I watch you from a noncommittal screen, you
with your arm outstretched in the gray mud, you
with your gaping maw that fumbles in the fresh
water for air, nerves searing deep beneath your
blood in convulsions of toxicity, raw rabid foam
enveloping your crooked teeth, the restless muscles
dancing like maggots devouring a fresh carcass,
the yellow vomit spilling from my lips as I watch
your children suffer in their colorful pajamas.
I hold my breath feeling the burn in my lungs as the
alveoli strain to breathe for you, eyes that try to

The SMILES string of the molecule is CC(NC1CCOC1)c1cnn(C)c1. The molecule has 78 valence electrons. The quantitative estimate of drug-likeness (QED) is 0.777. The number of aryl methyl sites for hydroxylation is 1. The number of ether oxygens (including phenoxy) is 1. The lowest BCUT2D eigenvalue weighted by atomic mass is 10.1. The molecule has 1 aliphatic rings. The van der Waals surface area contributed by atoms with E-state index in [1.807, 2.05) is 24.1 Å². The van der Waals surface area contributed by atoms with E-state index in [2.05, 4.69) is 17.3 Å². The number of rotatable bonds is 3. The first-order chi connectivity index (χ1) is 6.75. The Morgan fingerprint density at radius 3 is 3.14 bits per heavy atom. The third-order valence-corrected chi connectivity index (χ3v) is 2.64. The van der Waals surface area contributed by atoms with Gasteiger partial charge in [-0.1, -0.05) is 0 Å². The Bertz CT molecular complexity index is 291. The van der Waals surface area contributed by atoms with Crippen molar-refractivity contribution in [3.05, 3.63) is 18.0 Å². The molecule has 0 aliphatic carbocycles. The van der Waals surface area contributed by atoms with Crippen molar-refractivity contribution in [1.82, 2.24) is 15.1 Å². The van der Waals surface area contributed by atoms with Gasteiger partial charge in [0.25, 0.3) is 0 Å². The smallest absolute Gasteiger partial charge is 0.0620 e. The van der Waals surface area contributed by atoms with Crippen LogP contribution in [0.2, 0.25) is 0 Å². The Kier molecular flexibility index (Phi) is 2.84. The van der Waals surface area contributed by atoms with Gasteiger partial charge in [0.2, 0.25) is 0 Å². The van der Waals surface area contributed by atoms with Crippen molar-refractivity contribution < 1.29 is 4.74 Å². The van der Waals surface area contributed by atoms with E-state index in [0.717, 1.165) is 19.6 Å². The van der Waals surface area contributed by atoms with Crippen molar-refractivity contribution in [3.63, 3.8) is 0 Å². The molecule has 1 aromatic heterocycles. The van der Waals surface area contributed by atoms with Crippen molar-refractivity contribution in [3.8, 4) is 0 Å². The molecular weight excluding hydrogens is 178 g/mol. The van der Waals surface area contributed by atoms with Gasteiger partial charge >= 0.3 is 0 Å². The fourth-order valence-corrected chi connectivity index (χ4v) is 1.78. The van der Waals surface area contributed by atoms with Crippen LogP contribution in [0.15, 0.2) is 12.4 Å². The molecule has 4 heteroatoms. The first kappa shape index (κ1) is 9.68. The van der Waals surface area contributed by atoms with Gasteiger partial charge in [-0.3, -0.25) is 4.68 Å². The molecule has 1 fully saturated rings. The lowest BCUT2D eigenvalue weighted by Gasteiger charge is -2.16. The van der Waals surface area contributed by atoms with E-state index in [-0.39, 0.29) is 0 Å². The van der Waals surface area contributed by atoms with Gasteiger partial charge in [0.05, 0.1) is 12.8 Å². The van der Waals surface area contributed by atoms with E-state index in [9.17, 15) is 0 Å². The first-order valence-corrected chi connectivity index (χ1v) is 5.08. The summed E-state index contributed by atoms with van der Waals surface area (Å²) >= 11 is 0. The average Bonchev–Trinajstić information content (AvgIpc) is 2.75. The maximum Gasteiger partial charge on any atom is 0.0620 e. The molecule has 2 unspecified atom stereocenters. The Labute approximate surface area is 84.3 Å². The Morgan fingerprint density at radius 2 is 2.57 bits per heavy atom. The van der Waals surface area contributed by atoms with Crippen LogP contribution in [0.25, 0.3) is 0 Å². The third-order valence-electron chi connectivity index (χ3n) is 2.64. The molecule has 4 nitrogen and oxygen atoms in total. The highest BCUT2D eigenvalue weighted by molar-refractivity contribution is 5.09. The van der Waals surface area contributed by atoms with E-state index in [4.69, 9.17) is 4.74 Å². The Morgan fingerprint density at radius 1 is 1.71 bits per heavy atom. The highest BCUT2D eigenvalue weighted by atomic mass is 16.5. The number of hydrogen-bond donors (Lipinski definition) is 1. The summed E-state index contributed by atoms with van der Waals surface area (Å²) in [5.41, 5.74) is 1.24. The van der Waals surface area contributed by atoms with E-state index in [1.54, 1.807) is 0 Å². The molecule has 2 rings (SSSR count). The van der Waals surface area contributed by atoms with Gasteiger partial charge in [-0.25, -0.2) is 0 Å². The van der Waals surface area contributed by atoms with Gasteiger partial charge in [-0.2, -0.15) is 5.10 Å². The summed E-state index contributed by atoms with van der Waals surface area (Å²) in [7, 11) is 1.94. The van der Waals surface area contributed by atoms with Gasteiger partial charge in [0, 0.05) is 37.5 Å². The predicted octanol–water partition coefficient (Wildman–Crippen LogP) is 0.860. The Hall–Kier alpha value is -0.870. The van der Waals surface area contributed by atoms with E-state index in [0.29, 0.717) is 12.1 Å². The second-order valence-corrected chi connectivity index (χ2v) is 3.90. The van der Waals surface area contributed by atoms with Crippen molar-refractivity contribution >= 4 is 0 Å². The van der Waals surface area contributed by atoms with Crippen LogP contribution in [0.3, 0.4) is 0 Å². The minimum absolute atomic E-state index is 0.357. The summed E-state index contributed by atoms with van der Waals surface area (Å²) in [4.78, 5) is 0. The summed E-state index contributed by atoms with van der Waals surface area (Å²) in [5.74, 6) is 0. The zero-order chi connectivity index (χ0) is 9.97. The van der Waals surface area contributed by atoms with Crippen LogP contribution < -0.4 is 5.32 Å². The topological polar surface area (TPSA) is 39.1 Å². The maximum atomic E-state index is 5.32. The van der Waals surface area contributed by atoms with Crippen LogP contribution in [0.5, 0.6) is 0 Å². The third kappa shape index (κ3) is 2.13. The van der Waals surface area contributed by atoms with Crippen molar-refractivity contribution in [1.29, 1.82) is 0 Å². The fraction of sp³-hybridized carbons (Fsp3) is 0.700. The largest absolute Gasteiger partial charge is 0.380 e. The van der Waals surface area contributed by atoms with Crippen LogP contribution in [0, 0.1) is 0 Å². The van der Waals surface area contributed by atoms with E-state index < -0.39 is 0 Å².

compensate for your fixed pupils and focus on
the heavy bodies on top of you, pressing you down
into a time where you once knew peace. I’m coming
to help you, I hear your call in the ozone that separates
us, separates you from me, the space I need to ready
my weapons, load the PBXN-109 in their casings
and post your pictures on the metal, the infliction
of my might, for I am civilized, will come in flashes
of light to exploit your torn flesh, modify it into
incendiary ash on the sand of Khan Sheikhoun.
Jess Granger is a U.S. Army veteran and an MFA student in the Creative Writing program at the University of Texas El Paso.